This is one of my favorite poems (certainly one of Merton’s best) about my favorite time of year, a time when the leaves are nearly gone in a final splash of color and light and the world is preparing for the coming of winter. It’s a time to look back, but more, a time to look ahead to the coming of the light. I hope you enjoy.
St Malachy – A Poem by Thomas Merton
When air smells cold as earth,
St. Malachy, who is very old, gets up,
Parts the thin curtain of trees and dawns upon our land.
His coat is filled with drops of rain, and he is bearded
With all the seas of Poseidon.
(Is it a crozier, or a trident in his hand?)
He weeps against the gothic window, and the empty cloister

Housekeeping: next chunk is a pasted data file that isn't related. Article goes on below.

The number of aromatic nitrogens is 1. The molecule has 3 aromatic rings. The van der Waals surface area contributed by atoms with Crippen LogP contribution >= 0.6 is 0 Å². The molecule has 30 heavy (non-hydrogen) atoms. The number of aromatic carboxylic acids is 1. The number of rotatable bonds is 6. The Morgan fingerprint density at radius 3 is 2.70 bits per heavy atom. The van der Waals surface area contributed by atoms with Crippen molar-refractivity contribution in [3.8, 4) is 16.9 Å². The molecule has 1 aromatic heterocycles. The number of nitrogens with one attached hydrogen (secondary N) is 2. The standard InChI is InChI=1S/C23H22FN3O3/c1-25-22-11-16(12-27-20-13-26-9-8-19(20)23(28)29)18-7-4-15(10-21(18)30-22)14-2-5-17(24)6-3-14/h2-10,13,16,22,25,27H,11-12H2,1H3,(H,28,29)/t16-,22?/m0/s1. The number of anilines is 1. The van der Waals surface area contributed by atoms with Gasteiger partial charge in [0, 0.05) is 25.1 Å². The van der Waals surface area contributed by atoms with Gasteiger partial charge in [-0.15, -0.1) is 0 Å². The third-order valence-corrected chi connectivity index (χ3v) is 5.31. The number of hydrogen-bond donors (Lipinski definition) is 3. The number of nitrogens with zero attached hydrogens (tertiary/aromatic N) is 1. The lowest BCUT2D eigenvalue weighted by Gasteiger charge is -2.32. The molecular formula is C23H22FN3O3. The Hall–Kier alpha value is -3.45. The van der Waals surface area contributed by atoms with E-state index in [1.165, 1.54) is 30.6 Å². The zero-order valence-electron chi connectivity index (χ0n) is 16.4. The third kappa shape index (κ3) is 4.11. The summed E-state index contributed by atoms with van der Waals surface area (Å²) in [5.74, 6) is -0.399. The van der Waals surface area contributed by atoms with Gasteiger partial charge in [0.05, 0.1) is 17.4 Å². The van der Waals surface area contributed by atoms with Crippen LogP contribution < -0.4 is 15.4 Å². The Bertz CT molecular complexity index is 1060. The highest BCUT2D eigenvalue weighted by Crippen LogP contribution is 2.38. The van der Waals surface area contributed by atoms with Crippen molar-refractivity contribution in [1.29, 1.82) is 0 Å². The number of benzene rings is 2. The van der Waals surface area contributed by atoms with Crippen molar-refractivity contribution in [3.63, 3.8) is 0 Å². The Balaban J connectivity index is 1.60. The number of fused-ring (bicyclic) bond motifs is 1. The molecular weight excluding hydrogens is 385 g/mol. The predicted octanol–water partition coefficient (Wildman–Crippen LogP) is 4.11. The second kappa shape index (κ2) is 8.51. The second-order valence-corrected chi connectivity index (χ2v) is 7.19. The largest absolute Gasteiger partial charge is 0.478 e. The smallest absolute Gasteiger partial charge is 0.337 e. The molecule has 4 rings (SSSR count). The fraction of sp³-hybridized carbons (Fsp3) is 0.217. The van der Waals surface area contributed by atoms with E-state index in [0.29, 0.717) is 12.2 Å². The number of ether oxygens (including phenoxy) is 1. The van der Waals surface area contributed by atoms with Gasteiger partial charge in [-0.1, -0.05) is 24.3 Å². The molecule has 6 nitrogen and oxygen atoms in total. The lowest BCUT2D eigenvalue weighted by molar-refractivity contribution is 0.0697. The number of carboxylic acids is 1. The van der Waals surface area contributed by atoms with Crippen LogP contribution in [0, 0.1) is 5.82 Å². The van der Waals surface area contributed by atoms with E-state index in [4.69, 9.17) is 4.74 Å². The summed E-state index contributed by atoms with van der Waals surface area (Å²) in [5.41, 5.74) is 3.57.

Mourns like an ocean shell.
Two bells in the steeple
Talk faintly to the old stranger
And the tower considers his waters.
“I have been sent to see my festival,” (his cavern speaks!)
“For I am the saint of the day.
Shall I shake the drops from my locks and stand in your transept,
Or, leaving you, rest in the silence of my history?”
So the bells rang and we opened the antiphoners
And the wrens and larks flew up out of the pages.
Our thoughts became lambs. Our hearts swam like the seas.
One monk believed that we should sing to him
Some stone-age hymn.